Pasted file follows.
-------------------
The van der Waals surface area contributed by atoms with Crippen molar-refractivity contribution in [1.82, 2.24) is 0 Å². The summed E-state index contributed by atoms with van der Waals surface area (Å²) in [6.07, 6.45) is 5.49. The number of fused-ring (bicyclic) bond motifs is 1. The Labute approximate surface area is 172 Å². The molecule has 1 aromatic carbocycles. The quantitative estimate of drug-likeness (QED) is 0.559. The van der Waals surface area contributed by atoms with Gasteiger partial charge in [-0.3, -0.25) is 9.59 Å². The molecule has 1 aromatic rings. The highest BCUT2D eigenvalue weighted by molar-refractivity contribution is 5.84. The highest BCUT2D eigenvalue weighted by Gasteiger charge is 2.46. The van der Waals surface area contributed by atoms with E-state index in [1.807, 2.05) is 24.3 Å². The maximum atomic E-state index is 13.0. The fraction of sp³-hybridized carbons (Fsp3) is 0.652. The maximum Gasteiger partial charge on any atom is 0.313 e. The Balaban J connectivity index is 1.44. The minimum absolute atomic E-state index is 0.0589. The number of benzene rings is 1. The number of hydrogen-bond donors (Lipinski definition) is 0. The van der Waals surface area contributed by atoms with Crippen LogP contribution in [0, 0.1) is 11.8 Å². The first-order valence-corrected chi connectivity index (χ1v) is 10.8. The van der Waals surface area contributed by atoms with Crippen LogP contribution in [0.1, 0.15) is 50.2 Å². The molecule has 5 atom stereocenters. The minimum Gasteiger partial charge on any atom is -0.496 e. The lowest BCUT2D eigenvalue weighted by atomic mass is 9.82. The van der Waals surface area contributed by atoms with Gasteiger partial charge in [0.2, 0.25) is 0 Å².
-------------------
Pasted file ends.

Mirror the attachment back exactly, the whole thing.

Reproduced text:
The van der Waals surface area contributed by atoms with Crippen molar-refractivity contribution in [1.82, 2.24) is 0 Å². The summed E-state index contributed by atoms with van der Waals surface area (Å²) in [6.07, 6.45) is 5.49. The number of fused-ring (bicyclic) bond motifs is 1. The Labute approximate surface area is 172 Å². The molecule has 1 aromatic carbocycles. The quantitative estimate of drug-likeness (QED) is 0.559. The van der Waals surface area contributed by atoms with Gasteiger partial charge in [-0.3, -0.25) is 9.59 Å². The molecule has 1 aromatic rings. The highest BCUT2D eigenvalue weighted by molar-refractivity contribution is 5.84. The highest BCUT2D eigenvalue weighted by Gasteiger charge is 2.46. The van der Waals surface area contributed by atoms with E-state index in [1.807, 2.05) is 24.3 Å². The maximum atomic E-state index is 13.0. The fraction of sp³-hybridized carbons (Fsp3) is 0.652. The maximum Gasteiger partial charge on any atom is 0.313 e. The Balaban J connectivity index is 1.44. The minimum absolute atomic E-state index is 0.0589. The number of benzene rings is 1. The number of hydrogen-bond donors (Lipinski definition) is 0. The van der Waals surface area contributed by atoms with Crippen LogP contribution in [0, 0.1) is 11.8 Å². The first-order valence-corrected chi connectivity index (χ1v) is 10.8. The van der Waals surface area contributed by atoms with Crippen LogP contribution in [0.1, 0.15) is 50.2 Å². The molecule has 5 atom stereocenters. The minimum Gasteiger partial charge on any atom is -0.496 e. The lowest BCUT2D eigenvalue weighted by atomic mass is 9.82. The van der Waals surface area contributed by atoms with Gasteiger partial charge in [0.2, 0.25) is 0 Å².